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ownership of the partnership funds, according to the intention of the parties, and an agreement, either expressed or implied, to participate in the profits or losses of the business, either ratably or in some other proportion to be fixed upon by the copartners." Apply this test to the contract in this case, and it will be obvious that no partnership subsisted between the parties. It was manifestly the intention of the parties, that no such association should exist between them. It was an arrangement, in which benefits were to be realized by one firm from the other, and compensation conferred in proportion to the profits of a particular branch of their respective business operations, and unlike a partnership arrangement, the one party was expressly excluded from any participation in the business of the other, contributed nothing, and incurred no loss. The stipulations in the agreement, its qualifications and guarded phraseology, are repugnant to essential elements of a partnership inter se, and show that it could not have been contemplated by the parties. Judge Story, in his work on Partnership, sec. 30, says: “It may be laid down as a general rule, that in all such cases, no partnership will be created between the parties themselves, if it would be contrary to their real intentions and objects." We conclude, then, as between the parties, that no partnership existed, and therefore the agreement in that respect was admissible in evidence.

2. The agreement was next objected to, on the ground that it was not a contract between the parties to this suit, as one member of a firm can not bind his copartner under seal. This rule, in its general application to common-law proceedings, can not be disputed. But originating chiefly from technical reasons, connected with the doctrine of agency, it has been considerably relaxed by recent decisions, in order to accommodate the advancement of commercial intercourse, and the exigencies of business associations.

It now appears to be well settled that a sealed instrument made by one partner in the name of the firm is binding upon bis copartners who assent to the contract before its execution, or subsequently adopt it either by parol or other evidence of ratification: Cady v. Shepherd, 11 Pick. 405 [22 Am. Dec. 379); Clement v. Brush, 3 Johns. Cas. 180; Bond v. Aitkin, 6 Watts & S. 165 [40 Am. Dec. 550). In Swan v. Stedman, 4 Met. 548, it was held that the adoption of such an instrument, might be shown by mere silent assent thereto.

It now remains to be seen, whether John Rivereau of the firm of A. Alexander & Co., and Silas Haight of the firm of Joseph Price & Co., have sufficiently assented to and adopted the instrument signed by their respective partners, in the company names. So far as Rivereau is concerned, the simple fact that the suit was brought in the partnership name amounts to a sufficient adoption of the instrument on his part, and precludes the defendants from denying his participation in its execution: Dodge v. McRay, 4 Ala. 346. In relation to Haight, it appears by the bill of exceptions, that the plaintiffs below introduced him as their witness, and among other things proved by him, that the firm of Joseph Price & Co. consisted of said Price and himself; that after said agreement was drawn up, it was shown to him, and he assented to its correctness, and was satisfied with its provisions, and that under it, the respective parties went on and transacted business. That this amounted to a full sanction and ratification of the agreement by all the parties can not, we think, be questioned.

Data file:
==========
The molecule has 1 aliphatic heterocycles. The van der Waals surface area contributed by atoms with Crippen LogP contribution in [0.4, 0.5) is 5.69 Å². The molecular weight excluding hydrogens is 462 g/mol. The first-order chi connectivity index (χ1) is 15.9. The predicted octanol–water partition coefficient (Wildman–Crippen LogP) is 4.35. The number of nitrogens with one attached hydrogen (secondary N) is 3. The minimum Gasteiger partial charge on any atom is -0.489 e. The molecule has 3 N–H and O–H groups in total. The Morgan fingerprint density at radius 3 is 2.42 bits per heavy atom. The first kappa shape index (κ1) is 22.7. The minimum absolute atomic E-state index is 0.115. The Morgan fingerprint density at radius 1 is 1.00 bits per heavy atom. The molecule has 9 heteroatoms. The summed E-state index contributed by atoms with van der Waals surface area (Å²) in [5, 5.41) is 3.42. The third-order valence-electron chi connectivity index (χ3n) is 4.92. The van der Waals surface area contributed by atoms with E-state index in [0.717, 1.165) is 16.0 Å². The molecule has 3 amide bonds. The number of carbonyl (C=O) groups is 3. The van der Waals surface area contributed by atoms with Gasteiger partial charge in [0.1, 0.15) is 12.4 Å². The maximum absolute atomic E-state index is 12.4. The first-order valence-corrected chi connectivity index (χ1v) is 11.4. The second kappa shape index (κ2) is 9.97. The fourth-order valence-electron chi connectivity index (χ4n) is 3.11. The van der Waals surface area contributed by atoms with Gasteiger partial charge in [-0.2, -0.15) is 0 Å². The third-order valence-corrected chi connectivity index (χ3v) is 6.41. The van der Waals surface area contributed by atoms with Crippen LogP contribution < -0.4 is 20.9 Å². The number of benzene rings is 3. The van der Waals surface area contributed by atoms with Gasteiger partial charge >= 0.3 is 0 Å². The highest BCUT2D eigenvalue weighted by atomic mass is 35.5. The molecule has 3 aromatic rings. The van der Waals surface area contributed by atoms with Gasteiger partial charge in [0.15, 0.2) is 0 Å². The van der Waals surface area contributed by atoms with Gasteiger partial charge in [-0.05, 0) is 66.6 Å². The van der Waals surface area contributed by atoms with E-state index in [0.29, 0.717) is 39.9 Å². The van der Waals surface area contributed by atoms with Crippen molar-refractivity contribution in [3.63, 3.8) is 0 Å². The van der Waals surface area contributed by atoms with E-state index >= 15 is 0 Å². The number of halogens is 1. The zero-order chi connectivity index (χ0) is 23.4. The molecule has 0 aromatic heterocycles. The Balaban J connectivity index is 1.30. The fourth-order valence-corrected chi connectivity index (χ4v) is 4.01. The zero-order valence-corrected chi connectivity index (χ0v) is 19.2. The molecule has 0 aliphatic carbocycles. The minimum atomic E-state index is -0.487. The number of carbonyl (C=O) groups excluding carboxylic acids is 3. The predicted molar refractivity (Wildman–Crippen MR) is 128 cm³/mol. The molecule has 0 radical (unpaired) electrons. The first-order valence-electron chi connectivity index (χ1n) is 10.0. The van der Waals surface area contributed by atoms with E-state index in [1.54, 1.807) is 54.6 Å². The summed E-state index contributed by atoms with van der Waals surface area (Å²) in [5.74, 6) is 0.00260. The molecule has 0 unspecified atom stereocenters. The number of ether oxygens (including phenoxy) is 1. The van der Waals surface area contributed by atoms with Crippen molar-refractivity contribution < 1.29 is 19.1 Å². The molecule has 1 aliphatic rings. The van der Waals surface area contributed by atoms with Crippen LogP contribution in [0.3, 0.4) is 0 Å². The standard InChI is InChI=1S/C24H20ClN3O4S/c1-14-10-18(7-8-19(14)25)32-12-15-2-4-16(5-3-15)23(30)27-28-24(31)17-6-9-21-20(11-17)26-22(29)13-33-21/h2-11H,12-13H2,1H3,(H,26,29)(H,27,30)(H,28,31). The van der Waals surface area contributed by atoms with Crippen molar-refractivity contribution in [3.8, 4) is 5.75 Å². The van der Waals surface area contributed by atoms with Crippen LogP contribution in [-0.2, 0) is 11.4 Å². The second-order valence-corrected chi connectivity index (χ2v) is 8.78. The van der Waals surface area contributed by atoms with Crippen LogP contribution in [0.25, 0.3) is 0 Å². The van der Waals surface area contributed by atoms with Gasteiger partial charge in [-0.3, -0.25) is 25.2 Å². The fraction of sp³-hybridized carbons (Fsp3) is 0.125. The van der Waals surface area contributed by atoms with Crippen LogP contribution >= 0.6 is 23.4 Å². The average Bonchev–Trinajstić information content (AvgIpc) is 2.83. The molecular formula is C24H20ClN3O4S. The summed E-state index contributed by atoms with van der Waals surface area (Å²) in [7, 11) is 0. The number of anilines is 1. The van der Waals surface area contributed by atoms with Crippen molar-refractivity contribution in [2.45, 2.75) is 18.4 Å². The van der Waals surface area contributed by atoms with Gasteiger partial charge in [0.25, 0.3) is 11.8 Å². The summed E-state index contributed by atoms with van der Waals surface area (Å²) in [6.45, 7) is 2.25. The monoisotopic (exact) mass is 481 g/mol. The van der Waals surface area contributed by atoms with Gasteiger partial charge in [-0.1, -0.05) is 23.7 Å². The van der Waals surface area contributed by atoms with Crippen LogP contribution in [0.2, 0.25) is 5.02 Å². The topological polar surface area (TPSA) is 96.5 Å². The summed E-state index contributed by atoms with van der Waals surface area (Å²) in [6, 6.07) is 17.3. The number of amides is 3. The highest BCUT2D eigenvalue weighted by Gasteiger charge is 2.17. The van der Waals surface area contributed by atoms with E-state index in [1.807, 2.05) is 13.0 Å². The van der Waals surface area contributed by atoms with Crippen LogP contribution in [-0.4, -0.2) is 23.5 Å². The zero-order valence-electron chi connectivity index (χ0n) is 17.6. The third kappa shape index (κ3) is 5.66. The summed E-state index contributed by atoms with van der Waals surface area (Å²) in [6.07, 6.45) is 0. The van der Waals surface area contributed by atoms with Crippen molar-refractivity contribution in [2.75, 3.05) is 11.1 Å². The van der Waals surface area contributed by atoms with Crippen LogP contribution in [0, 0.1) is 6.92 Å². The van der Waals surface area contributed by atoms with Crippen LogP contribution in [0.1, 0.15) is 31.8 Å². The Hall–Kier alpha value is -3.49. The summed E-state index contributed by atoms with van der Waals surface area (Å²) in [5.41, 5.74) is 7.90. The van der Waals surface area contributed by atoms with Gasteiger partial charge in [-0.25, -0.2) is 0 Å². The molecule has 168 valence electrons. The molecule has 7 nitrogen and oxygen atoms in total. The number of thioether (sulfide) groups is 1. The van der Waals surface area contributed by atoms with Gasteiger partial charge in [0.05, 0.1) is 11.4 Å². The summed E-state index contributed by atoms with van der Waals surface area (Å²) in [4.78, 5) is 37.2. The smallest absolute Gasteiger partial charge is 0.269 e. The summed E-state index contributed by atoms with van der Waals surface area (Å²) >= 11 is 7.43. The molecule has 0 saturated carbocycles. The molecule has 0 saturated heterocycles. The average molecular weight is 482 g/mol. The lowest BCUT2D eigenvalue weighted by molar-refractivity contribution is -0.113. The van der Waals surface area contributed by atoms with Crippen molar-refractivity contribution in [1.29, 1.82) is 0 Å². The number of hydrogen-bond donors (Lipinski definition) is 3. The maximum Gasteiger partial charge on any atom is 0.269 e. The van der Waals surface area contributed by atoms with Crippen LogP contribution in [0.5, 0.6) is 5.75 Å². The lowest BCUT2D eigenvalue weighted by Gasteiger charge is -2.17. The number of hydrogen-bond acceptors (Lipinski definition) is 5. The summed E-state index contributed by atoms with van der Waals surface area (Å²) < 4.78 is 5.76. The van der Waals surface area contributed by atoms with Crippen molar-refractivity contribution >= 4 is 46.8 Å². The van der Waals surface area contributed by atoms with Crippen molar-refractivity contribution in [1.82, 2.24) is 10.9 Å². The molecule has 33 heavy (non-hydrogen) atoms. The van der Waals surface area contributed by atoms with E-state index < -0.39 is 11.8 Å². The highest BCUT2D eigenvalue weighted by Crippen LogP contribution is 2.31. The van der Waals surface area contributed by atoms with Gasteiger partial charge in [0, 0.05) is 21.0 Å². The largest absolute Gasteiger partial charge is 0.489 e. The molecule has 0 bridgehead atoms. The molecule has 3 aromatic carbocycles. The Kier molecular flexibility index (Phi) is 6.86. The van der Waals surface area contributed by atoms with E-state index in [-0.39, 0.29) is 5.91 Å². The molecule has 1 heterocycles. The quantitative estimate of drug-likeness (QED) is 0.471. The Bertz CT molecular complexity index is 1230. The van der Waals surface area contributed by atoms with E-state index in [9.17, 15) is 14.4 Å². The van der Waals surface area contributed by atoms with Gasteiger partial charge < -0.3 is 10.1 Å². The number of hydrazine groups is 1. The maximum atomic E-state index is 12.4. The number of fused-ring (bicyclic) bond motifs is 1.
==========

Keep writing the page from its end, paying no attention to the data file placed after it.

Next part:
Again, it appears by the testimony of Haight, that the said firms were engaged in the storage, forwarding, and commission business at the time the contract was entered into, and it may therefore be very correctly regarded as within the scope of their commercial dealings, as an agreement which would have been equally binding upon the parties without a sealed or even a written instrument. It could not, consequently, be vitiated by the addition of a seal: Anderson v. Tompkins, 1 Brock. 456; 3 U. S. Dig. 393, sec. 26; Deckard v. Case, 5 Watts, 22 (30 Am. Dec. 287]. In Tapley v. Butterfield, 1 Met. 515 [35 Am. Dec. 374), it was held that one partner has authority, without even the knowledge of his copartner, to mortgage the whole stock in trade, to secure a particular creditor of the firm; it was also held that the rule that one partner can not bind his copartner by deed, does not prevail when he thereby conveys property of the firm which he might have conveyed without such deed, and honce it was concluded by the court in that case, that the sealed mortgage of the goods executed by one partner in the name of the firm bound both of them, and constituted a valid lien upon the property. These authorities show to what extent the rule in question is relaxing in its adaptation to business operation, and they also support the conclusion to which we have arrived in this case, that all the parties to this suit became parties to and were held by the instrument in question.

3. Evidence was given by the defendants below, showing that the plaintiffs, after the contract was entered into, ceased to do business as forwarding and commission merchants, and that in consequence, the defendants had been obliged to hire additional lands, and also that by virtue of a city ordinance, they had been compelled to pay forty-seven dollars wharfage.

In relation to this evidence, instructions were given, to which objections are urged. We have carefully examined the several instructions, as given, refused, or qualified by the court, and can see nothing tliat will justify a reversal of the proceedings. Upon the first branch of the evidence the jury were instructed, that if plaintiffs abandoned the contract before any violation thereof by the defendants, that they also had a right to abandon it on their part, provided the abandonment of plaintiffs was not by their consent or at their request. They were also instructed, that if the plaintiffs neglected to perform their part of the contract, in consequence of which the consideration of the agreement failed, they could not recover. These instructions, wo think, comprise all that was material for the defendants below, and all they should require in a just submission to the jury, or in a fair adjudication of their rights. Upon the other point, the court instructed the jury, that if after the contract an ordinance was passed creating a liability on either party, by way of taxation or license, and if the parties still continued to act under the contract as they did prior to the passage of such ordinance, it could not be set up in avoidance of the contract. We think the plaintiff in error has no reason to complain of this instruction. It is stipulated in the contract, that it should not interfere with any ordinance that might be passed relative to the landing, the wharf, and wharf-boats. It appears, then, that such ordinances were anticipated when the agreement was entered into, and still the parties agreed that they should respectively conduct their own business at their own expense, and sustain their own losses. Any tax for license upon the business of either firm would come under the denomination of expenses, which, according to the agreement, should be defrayed by the party incurring them. And agreeable to the instruction if the party voluntarily continues in the transaction under such additional expense, it shows an acquiescence in it, which will prevent an avoidance of the contract.